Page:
The history of saunas is a little murky, but the general consensus seems to be that the Finns created the first sauna some 2,000 years ago for bathing and staying warm during bitter winters. Fast-forward to the present moment: Technology has evolved quite a bit, wellness is all the rage—can I get a "hell yeah!" for celery juice?—as is the Taurian lifestyle of treating yourself, and the rest of the world has caught on to the relaxing effects of sauna bathing.
To define them briefly, today’s saunas are high-heat, vented rooms for relaxing and perspiring. And they’ve become increasingly popular in home design—“and not just because it feels great to sweat it out,” says California-based designer Alison Pickart. A 2018 study published by Mayo Clinic found that sauna bathing produces the same physiological responses as moderate exercise, and can reduce hypertension risk, stress, and other chronic illnesses. So what’s the catch?
None that we can think of, thanks to a world of heating and design options. And installing a home sauna is easier than adding a new shower, since no plumbing is required (you just need a heater), Stephen Straughan of KAA Design assures us. So now that you're ready to invest in a good sweat, here’s what you need to know to get one at home.
3 Things to Consider Before Getting a Sauna
A cheat sheet for smoother planning and installation.
And now, for the fun part...6 stylish home sauna ideas to steal:
Make It Moody
Studio Griffiths gave this wooden paneling an inky stain, and then back-lit the walls for added drama (heat-resistant lights are a sauna essential). This ensures an easy transition to the edgy concrete materials used in the adjacent space.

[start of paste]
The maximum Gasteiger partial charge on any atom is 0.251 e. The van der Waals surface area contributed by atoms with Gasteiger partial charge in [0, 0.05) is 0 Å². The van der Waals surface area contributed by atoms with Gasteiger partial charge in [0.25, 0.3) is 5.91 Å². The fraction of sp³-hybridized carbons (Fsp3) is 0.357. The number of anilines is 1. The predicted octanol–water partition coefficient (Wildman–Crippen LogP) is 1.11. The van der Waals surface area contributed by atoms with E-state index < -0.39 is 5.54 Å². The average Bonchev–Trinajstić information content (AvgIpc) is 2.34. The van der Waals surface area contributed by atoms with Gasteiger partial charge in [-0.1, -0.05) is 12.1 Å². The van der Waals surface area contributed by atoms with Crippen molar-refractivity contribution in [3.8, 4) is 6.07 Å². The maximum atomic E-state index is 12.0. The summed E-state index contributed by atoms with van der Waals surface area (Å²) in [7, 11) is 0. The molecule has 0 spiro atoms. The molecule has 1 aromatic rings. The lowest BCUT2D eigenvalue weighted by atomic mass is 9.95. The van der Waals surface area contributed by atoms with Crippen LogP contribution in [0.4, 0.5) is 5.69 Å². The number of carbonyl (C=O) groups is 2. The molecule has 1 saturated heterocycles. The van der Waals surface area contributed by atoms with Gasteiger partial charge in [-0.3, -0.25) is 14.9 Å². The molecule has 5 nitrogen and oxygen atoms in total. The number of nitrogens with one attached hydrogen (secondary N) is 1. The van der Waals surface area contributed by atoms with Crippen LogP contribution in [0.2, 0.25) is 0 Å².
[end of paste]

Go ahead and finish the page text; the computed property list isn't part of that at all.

On the other hand, why not take a lighter approach? This modestly-sized home sauna designed by Laura Seppanen has a similarly sleek and modern aesthetic, but it leaves a laidback, sweet impression, thanks to the blonde wood.
Take It Outside
Don't want all the fuss of ensuring your interiors are sufficiently ventilated? Customize a freestanding sauna outside. You can buy one prefab (like this one from Jacuzzi), or you can take notes from this outdoor sauna by Alexander Design and create a more architecturally unique structure that beautifies the garden.
Set Up a Cool-Down Spot
Applied Studio transformed this London backyard with a sauna, but they didn't stop there. If you're building a sauna in the garden, consider adding a nearby lounge area—kind of like a pool house—so you have somewhere to cool off after before heading back inside the house.
Put It Near a Shower
In this bathroom designed by Los Angeles-based decorator Katie Hodges, the sauna blends in with the space beautifully as a result of the consistent floor tiles. And installing yours near a shower makes it easy to rinse off afterward.
Add a Steam Room
In this master bathroom by Blackband Design, a glass door on the sauna lets in additional light. You could also opt for frosted glass doors and also build a steam room next door for a whole host of other benefits.
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